g
Printer Friendly Version

editor  
BellaOnline's Healthy Foods Editor
 

Sugar Substitutes

Refined sugar has been blamed for many lifestyle diseases including heart disease, obesity, diabetes, and some forms of cancer. A diet high in refined carbohydrates, sugar and fat also contributes to a weakened immune system and high blood pressure. It is little wonder that when choosing to eat more healthfully, white sugar is often the first thing to go. Making the decision to go sugar-free means different things to different people. Some eschew all types of sweeteners, while others take a more moderate approach and experiment with sugar substitutes.

Switching to alternative sweeteners is probably the easiest way to begin, especially for people who have a big sweet tooth and might not be ready to quit cold turkey. These are easy to use and many of them will already be familiar. Honey, blackstrap molasses, maple syrup, and maple sugar are a few examples and they are fairly easy to source. Sucanat and granulated FruitSource work well in any recipe using white sugar. Other alternatives include brown rice syrup, Amasake, sorghum syrup, barley malt syrup, agave, Stevia, and date sugar. All of these sweeteners can be used alone or in combination to provide different flavours and varying levels of sweetness.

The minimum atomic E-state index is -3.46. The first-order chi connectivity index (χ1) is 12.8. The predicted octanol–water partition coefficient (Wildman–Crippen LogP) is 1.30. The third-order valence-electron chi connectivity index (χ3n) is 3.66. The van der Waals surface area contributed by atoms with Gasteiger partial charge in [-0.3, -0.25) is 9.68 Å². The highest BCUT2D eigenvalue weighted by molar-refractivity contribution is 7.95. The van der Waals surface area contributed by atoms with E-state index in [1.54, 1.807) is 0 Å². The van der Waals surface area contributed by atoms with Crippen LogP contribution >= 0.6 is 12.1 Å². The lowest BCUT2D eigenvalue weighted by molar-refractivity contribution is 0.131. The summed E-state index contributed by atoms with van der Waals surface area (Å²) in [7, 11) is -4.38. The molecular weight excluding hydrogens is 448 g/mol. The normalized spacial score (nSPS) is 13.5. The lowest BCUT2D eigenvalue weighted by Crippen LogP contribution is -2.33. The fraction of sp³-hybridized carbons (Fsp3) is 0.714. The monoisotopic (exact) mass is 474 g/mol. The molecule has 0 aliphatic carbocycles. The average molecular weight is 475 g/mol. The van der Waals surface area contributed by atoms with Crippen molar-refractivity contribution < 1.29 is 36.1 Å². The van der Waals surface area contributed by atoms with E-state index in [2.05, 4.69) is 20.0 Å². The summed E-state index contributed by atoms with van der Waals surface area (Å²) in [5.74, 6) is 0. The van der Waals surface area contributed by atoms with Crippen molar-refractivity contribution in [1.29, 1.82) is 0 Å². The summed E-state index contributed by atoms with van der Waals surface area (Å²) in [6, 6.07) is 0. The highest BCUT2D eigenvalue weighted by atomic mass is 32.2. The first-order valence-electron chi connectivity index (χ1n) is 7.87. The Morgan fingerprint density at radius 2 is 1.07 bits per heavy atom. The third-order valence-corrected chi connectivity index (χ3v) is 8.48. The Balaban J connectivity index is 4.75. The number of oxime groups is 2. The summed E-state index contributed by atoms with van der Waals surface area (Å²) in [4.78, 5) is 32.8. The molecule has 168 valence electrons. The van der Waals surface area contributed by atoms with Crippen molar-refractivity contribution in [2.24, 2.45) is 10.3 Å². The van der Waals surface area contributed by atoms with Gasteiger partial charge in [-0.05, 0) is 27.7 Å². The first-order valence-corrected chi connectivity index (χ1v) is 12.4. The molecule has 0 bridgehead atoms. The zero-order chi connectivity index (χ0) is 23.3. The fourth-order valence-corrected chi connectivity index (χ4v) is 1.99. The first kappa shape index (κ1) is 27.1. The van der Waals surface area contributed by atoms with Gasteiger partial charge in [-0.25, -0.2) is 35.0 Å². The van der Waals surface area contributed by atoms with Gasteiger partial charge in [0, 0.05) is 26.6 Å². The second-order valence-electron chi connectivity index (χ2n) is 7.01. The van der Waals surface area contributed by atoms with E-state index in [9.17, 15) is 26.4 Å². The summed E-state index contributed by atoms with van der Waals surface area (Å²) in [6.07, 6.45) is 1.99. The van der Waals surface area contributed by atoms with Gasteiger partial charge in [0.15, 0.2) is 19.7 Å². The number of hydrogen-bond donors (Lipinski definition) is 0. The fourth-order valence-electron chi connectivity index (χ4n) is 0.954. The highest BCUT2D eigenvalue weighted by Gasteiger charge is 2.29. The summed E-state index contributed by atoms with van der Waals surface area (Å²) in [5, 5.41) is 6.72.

For those who choose not to use alternative sweeteners, fresh fruits and dried fruits are a particularly good option as they are whole foods with all of their vitamins, minerals and fibre intact. Juicy fresh fruits, mashed or pureed, can perform double duty as a sweetener and a fabulous fat substitute. Dried fruits such as dates, raisins, prunes, and figs can be used as is or made into a thick sweet paste or syrup. Pure fruit juices, fruit juice concentrates, and the liquid from soaking dried fruits can also be used to good advantage.

Over all, no matter your sweetener of choice, the goal should be to reduce the amount consumed. And that is only half the battle. It is very important to remember that refined carbohydrates of any kind are metabolized by the body in much the same manner as white sugar. So that lovely loaf of homemade white bread isn't doing you any good even if you did remove the sugar from the recipe. The good news is that whole grains are pleasantly sweet and are a wonderful addition to breads and baked goods. Items like warm sweet spices, flavouring extracts and bright citrus zest can also be used to accent the natural sweetness of your desserts and baking. Reducing the sweetener is not only good for your health, it allows other flavours to shine through. It can be a nice surprise to discover the chocolate in your chocolate cake or the lemon in your lemon pie, to taste something other than sugar and enjoy it more. How sweet is that?

Healthy Foods Site @ BellaOnline
View This Article in Regular Layout

Content copyright © 2013 by Emmy Lynn. All rights reserved.
This content was written by Emmy Lynn. If you wish to use this content in any manner, you need written permission. Contact Megan Mignot for details.



| About BellaOnline | Privacy Policy | Advertising | Become an Editor |
Website copyright © 2014 Minerva WebWorks LLC. All rights reserved.


BellaOnline Editor